“What is a monster?” You may ask yourself. Many would say that the definition of a monster is something inhuman, someone or something that has no consideration, nor regard for life, nature or anything deemed good, something that is the visible embodiment of evil. But, more often than not the word monster can be used to describe a human. This brings us to the topic of this blog post. Who is the real monster in Mary Shelley’s Frankenstein? Victor Frankenstein or his creature?
Most wouldn’t hesitate to label Victor’s creation as the monster in Frankenstein. After all it is this creature that murdered an innocent child and countless other souls. However, if you begin to look beyond what’s on the surface you will come to realize that what Victor’s creation began as was not a monster. Victor creation is referred to as a creature throughout the novel, However, the reader is constantly made aware of the compassion and caring qualities that the monster possesses. The only reason that the creature is even associated with this term is due to his monster like demeanor:
“His yellow skin scarcely covered the work of muscles and arteries beneath; his hair was of a lustrous black and flowing; his teeth of a pearly whiteness; but these luxuriance’s only formed a more horrid contrast with his watery eyes, that seemed almost of the same colour as the dun-white sockets in which they were set, his shriveled complexion and straight black lips.” (Shelley 60).
The health and survival of human babies is dependent on social interactions and ultimately this sort of eight-foot-tall, child-like, humanoid is deprived of the love and intimacy it needs to strive. The monster has no “relation or friend upon earth” (Shelley 147). Society rejects the monster before it even has time to show its true nature. This creature that Victor has created is forced to live a miserable life, constantly hankering for the companionship that it deserves. It’s Victor’s abandonment of essentially what is his child that sparks the horrendous events that take place in the novel. The monster’s actions are nothing but a reflection of his creator.
Victor is the one that should be labeled as the monster of Frankenstein. The only reason that Victor even created his monster was for his own personal gain and because of his unnatural obsession with being like God: “a new species would bless me as its creator and source; many happy and excellent natures would owe their being to me. I might in process of time… renew life where death had apparently devoted the body to corruption” (Shelley 52). Victor doesn’t take into account the consequences of his actions. He doesn’t value the life he will create, only what he will gain from his creations existence. Therefore, he abandons the monster as soon as he lays eyes on it in fear that people will find out what he has done. This cruel rejection is what will eventually lead to the great suffering of Victor and those close to him. Victor continues to withhold the truth about his monster even after the murder of William, costing Justine her life:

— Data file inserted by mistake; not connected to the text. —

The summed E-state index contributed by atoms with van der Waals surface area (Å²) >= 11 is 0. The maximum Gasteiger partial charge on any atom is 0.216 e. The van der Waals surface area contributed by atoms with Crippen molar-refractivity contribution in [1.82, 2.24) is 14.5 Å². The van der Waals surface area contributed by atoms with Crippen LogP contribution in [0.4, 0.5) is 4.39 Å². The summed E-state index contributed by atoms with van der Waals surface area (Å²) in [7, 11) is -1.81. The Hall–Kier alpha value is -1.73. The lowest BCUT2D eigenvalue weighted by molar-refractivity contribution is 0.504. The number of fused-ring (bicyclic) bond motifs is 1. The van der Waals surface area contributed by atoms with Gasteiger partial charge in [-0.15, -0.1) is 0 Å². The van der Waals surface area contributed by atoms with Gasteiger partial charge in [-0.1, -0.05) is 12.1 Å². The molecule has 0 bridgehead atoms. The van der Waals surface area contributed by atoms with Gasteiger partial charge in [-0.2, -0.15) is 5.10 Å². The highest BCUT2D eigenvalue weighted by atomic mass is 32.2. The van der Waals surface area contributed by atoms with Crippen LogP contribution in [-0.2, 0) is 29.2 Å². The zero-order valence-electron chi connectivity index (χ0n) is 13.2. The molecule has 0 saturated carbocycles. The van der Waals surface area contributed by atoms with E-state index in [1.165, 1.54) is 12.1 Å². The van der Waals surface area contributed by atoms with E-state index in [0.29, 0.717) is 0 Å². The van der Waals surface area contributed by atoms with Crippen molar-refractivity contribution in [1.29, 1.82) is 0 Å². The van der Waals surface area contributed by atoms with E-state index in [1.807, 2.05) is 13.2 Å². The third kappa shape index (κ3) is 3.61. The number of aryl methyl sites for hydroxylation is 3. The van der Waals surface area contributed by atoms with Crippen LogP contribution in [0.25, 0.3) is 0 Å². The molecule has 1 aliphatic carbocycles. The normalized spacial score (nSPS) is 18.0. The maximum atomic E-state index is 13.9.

“Justine also was a girl of merit possessed qualities which promised to render her life happy: now all was to be obliterated in ignominious grave, and I was the cause!” (Shelley 66).
He believes he’s at fault because he created the creature not because he also withheld vital information. Unlike the monster, Victor was very fortunate and raised by kind and loving parents: “No human being could have passed a happier childhood than myself. My parents were possessed by the very spirit of kindness and indulgence. We felt that they were not the tyrants to rule our lot according to their caprice, but the agents and creators of all the many delights which we enjoyed. When I mingled with other families I distinctly discerned how peculiarly fortunate my lot was, and gratitude assisted the development of filial love.” (Shelley 37). He had every opportunity to do good and instead he chose to do bad.
Victor Frankenstein choice to pick his own selfishness and ignorance for those who unconditionally loved him as well as his own creation make him Frankenstein’s true monster. In contrast, the monster just wanted to be loved and it was Victor’s abandonment that shaped who the creature became.
Written By: Eve Cornell